Am I Defeated by a Raw Chicken?

Laura Deryng

January 2019

One of the very first things that I saw once I arrived in Washington, DC for J-Term during my freshman year was not, unfortunately, the White House, the Capitol, or the Lincoln Memorial. Instead, it was a raw chicken that a friend brought to my dorm room, asking if I could cook it for him. My surprised answer to this question was “No,” followed by an explanation that my culinary abilities peak at making tea.

His reply: “Are you a woman? What type of woman?”

I resisted the temptation to check in the mirror to see if I had somehow changed physically during the past few hours. The truth was that my femininity was questioned because I did not know how to cook: my femininity was apparently defined through something as basic as the ability to make a chicken steak. And here I was, a Polish girl in the capital of the most powerful country in the world, following the American Dream – but confronted and somehow defeated by a raw chicken.

I do need to admit one thing: it was a big mistake, my not having learned how to cook before. After traveling to various places all over the world, I now understand one thing: food is not always the most pleasurable representation of local cultures. I cannot count the number of situations in which I would have benefited from knowing how to cook a raw chicken—and not only because eating noodles every day in Shanghai bored me. Or because Ghanaian fufu and I were not a match made in heaven. Knowing how to cook gives us more independence: we are not put in the position of having to hope that the chicken steak we ordered in a restaurant will be edible. We can have an actual influence on it.

But in the end, it is not my obligation to learn how to cook: it is my choice. As it should be for anyone else, whether woman or man.

The fact is that, throughout history, women’s roles in the society have not been too diversified. Our time of glory apparently passed a while ago, together with the tribe of mythological Amazons and their most famous representative, Wonder Woman. She did not make it to my history book, unfortunately, which puts her in the same position as so many other women, who actually existed outside of comic books and movie screens and who have contributed to building the world for centuries and centuries. If my history book ever spoke of a woman, her biography always started with “She was a mother of a king…” or “She was a wife of a soldier…”. Inspiring. I can almost imagine a biography starting with “She was a cook for life …”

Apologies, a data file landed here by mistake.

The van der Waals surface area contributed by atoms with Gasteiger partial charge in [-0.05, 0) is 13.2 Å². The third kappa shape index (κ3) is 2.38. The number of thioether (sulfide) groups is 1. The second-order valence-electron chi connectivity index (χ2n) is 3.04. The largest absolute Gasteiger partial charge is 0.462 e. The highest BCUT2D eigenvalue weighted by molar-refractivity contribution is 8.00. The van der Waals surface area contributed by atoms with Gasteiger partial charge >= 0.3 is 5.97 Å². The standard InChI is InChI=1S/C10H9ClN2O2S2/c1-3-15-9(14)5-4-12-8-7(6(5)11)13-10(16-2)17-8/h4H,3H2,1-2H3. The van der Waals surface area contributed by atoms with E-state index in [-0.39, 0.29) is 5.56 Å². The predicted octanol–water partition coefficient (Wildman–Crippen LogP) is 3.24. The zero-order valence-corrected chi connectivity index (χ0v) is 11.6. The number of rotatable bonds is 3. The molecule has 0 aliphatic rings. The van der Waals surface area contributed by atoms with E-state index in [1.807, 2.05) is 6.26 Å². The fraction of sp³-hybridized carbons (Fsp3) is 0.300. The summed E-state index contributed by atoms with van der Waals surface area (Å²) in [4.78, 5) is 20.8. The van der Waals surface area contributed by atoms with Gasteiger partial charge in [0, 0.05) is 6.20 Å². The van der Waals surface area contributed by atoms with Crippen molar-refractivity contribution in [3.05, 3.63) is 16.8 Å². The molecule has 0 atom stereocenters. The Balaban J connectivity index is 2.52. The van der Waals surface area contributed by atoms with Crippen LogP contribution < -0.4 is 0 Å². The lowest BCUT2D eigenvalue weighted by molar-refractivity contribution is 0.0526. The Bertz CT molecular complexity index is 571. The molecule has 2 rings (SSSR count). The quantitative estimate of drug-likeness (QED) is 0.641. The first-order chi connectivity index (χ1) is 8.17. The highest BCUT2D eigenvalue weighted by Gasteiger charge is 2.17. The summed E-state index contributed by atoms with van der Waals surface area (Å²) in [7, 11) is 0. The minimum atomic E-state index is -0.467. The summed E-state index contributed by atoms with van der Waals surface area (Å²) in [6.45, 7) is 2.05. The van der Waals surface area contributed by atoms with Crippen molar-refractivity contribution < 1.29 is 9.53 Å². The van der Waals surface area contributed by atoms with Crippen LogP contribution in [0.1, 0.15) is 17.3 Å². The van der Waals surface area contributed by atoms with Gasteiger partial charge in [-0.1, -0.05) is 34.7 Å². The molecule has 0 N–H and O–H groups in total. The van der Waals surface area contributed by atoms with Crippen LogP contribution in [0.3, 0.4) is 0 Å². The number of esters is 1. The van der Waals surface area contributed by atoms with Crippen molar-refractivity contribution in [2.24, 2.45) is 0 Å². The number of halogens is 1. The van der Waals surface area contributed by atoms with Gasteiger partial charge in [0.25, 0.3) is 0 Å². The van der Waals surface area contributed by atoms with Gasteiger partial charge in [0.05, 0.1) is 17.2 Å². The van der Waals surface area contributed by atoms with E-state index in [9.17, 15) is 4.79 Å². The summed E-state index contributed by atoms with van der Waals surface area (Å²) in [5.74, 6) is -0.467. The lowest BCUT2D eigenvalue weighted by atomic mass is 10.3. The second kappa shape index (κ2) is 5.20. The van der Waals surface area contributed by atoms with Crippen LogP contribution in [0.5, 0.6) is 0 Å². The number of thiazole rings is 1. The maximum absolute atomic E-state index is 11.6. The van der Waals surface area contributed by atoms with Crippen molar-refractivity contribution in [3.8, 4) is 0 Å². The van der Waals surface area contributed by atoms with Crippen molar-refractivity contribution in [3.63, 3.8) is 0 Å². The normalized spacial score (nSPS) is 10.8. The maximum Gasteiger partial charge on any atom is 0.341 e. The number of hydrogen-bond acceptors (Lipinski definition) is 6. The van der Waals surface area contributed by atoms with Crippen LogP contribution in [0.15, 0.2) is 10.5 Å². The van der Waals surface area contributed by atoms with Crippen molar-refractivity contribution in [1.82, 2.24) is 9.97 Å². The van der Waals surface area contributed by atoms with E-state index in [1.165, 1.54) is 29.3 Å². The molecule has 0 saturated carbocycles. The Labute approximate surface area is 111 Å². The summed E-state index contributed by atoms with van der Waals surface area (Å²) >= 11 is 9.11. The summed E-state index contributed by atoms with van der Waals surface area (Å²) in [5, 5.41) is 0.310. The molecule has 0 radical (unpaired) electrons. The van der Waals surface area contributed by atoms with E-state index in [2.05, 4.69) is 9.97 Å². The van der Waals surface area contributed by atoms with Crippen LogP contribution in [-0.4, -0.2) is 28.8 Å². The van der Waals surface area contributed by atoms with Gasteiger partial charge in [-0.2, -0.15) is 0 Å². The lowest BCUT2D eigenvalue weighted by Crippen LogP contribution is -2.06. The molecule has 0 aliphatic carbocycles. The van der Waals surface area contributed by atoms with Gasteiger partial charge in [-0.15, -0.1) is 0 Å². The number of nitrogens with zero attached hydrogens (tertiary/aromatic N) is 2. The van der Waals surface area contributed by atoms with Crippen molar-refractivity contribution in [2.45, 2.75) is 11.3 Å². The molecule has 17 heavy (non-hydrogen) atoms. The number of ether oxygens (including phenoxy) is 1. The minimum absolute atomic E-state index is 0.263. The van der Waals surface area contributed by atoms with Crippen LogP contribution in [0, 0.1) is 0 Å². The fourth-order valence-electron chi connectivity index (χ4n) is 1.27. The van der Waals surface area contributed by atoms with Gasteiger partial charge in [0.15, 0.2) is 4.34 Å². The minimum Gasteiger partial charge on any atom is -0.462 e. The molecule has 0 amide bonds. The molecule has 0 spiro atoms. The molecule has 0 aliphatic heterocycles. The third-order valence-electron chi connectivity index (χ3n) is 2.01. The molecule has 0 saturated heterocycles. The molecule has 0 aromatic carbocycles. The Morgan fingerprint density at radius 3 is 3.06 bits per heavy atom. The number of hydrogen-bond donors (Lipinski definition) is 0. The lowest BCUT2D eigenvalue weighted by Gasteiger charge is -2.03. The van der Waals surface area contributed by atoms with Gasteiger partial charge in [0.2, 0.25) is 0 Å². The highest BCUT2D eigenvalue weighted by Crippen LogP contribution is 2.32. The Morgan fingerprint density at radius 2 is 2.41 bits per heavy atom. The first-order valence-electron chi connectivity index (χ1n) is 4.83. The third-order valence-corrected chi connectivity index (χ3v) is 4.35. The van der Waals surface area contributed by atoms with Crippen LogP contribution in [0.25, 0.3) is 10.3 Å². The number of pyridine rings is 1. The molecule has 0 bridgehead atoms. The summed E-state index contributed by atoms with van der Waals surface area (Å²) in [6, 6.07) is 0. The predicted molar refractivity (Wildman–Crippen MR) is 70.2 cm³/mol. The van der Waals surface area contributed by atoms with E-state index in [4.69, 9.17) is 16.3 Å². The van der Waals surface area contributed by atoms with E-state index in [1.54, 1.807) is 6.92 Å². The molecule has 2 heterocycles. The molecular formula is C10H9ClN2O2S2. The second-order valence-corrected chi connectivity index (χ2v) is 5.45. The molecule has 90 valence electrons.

Unfortunately, women all over the world have been trapped in stereotypical “feminine” roles for centuries. In Aboriginal Australia, for example, men used boomerangs for hunting, whereas women were equipped only with a special tool that enabled them to carry babies. I learned about these differences from an actual representative of Aboriginal Australians in Sydney. While listening to his story, I started to contemplate how much the world had changed since the times when there was a clear division of gender roles.

Images of influential women started to appear in my mind. Women like Angela Merkel, Maria Skłodowska-Curie, and Margaret Thatcher have shown me that the world has evolved since Aboriginal women had their special tools for babies.

Filled with pride and optimism, I saw my friend raising her hand to ask our Aboriginal guide a question. “Could you pass me the boomerang? I want to see how heavy it is.” He looked at her impatiently. “No. It is a weapon for men and it cannot be touched by women. That brings bad luck.” And somehow the face of Angela Merkel in my mind was quickly replaced by the memory of raw chicken, defeating me yet again. “It is a tradition, though, you need to respect it,” I told myself.